This is uncomfortable because it is true for all points of view. There are celebrities who speak about female equality whilst simultaneously proclaiming their passion for pornography, which is almost certainly exploiting the people that they are claiming to stand for. There are also those who preach the love of Jesus who act in the most unloving and unforgiving ways. In both cases, their fruit is not consistent with their words. Their authority is seriously undermined.

What sets Jesus apart is that he preached a gospel of freedom through submission to God the Father, and lived a life that was evidence to his words. More impressively, his preaching led millions of other people into lives of freedom through faith if the Father. The fruit of his life and teaching gives overwhelming authority to the very thing he taught.

A problem comes when human beings take the teachings of the Bible and use it to justify their own opinions rather than allowing them to shape their lives. It is no wonder that the established Christian Church has lost authority to speak into society when there are scandals of sexual abuse and investment in weapons and tobacco. The life of the Church in this case is not consistent with its teaching. No wonder the ridicule of comedians hits so hard.

The truths of Jesus in scripture, however, simply transform lives. They bring freedom and life and healing. They might not be wholly acceptable to our liberal society, but the power that they display in the transformation of society cannot be ridiculed. The gospel of Jesus is simply too powerful to be challenged by the opinions of an individual. It is the power of God and it saves.

As a disciple of Jesus, the message I preach must be true and seen to be true. I am not perfect, but the fruit of my life is evidence to the truth of my faith. If I am judged on perfection then I will always fall short. If a person looks at my life and sees no evidence of the power of Holy Spirit then there is a serious problem.

What gives a person authority to speak is not the persuasiveness of the argument, or the position they hold, or the size of their audience, or that they speak words that are agreed with… Authority resides in the fruit that they put forward. Do they bring life and freedom and transformation and light and love?

This is simply my cogitation, but what do you think?


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Your Mission, should you choose to accept it…

I have a very simple, yet important, point to make.

The mission that Jesus gave to his disciples is VERY, VERY important!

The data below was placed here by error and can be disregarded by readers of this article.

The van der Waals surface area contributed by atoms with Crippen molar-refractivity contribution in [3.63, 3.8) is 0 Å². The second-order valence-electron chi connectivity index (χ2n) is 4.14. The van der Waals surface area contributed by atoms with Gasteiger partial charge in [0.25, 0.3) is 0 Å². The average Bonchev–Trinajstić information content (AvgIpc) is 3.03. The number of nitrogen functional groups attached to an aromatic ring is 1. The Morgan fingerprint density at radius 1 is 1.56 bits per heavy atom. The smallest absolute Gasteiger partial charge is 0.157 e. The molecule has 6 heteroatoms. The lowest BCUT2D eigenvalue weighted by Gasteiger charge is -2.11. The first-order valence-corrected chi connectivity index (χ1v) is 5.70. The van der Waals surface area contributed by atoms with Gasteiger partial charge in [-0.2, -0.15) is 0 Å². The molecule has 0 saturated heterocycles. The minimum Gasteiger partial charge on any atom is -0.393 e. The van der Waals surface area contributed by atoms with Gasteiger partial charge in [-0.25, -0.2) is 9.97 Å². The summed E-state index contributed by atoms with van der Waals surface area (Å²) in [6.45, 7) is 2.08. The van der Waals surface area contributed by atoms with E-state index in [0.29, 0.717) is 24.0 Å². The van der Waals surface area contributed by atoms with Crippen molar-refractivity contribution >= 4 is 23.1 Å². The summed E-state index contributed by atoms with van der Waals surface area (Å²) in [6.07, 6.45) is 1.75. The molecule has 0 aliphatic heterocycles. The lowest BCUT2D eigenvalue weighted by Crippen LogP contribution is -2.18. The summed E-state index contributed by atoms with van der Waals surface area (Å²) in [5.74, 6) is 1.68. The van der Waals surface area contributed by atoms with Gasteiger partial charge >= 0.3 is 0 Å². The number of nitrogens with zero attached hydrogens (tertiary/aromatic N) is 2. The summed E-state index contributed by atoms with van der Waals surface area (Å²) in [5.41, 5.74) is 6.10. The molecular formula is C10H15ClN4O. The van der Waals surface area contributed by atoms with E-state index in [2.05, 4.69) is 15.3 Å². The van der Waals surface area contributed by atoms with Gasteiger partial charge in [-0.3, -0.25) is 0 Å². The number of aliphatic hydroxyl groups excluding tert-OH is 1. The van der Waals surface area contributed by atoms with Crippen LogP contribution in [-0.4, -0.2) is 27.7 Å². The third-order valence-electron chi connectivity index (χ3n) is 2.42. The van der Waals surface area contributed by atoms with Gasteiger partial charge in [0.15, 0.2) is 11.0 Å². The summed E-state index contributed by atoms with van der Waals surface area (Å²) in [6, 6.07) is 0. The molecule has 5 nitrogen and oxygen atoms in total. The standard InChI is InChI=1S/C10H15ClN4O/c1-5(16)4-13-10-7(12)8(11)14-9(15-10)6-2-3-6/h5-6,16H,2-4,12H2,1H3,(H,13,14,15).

It is so important that Jesus used the last verbal words that he spoke to his disciples to tell them about it.

“All authority in heaven and on earth has been given to me. Therefore, go and make disciples of all nations, baptizing them in the name of the Father and of the Son and of the Holy Spirit, and teaching them to obey everything I have commanded you. And surely I am with you always, to the very end of the age” (Matt 28:18-20)

His disciples obviously understood the importance of the mission of Jesus, because they started the Church and the number of disciples multiplied at a fantastic rate. Further, the mission to share the message of Jesus and make disciples was so important that it was included, in some form, by all four of the gospel writers (Matt 28; Mark 16; Acts 1:7-8 (written by Luke as the follow on for his gospel); John 20:30-31).

Disciples, then and now, must understand that the mission of Jesus is far bigger than they are. That if they are disciples, it is their mission too. That Jesus gives his disciples power to carry it out. The truth is, this is not a choice for disciples. It is what being a disciple is all about.

This is not mission impossible, but mission imperative!


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Weird Family

It really is a good thing that the decision as to who can be a disciple and who cannot is not up to me. I think I would make decisions based upon my assumptions and prejudices. If it were up to me there would be no Bolton Wonderers supporters for a start. Jesus sees things in a very different way than I do.

We can choose our friends, but we cannot choose our family.

I thank God that I was not able to choose my family! There are some of them who I would never have spent the time to get to know, because they are very different to me. I am sure that they would say the same about me too. The simple matter that they are family, however, means that I have been very blessed to have had the opportunity to spend time with them and get to know them. I love them. They are a strange bunch, some more than others (you know who you are!) but they are pretty amazing people. I am far, far richer as a result of knowing them.

The community of disciples, those who call Jesus master and follow Him, is not just like a family. It is a family.

He replied to him, ‘Who is my mother, and who are my brothers?’ Pointing to his disciples, he said, ‘Here are my mother and my brothers. For whoever does the will of my Father in heaven is my brother and sister and mother.’ (Matt 12:48-50)

Jesus did not call people to follow him because they were similar to him or one another. He called them because they all had the same bloodline. The disciples of Jesus are unified…

  • By sin – All people, prior to knowing Jesus, are helpless sufferers from sin (Romans 3:23).
  • By call – All people are called by Jesus to follow (Rev 3:20). No one is refused, but all people have the free will to refuse.
  • By grace – All of those who accept the invitation to follow are saved as a gift. Not because they deserve it, but because Jesus loves us (Eph. 2:8-9).
  • By adoption – All who follow Jesus are adopted into the family of God. They are sons and daughters, children of the same Father (1 John 3:1).

Every disciple of Jesus is part of the family of God. It is made up of some weird and wonderful people (I am the weirdest and my wife is probably the most wonderful), but each and every one of them is a mother, brother, father, daughter, brother and sister. Both the New Testament and our daily experience tell us that we are exactly like a family. With the same disagreements and dramas, loves and likes. But united by belonging and blood.

We cannot choose our family… we can only choose to love them as the Father loves us.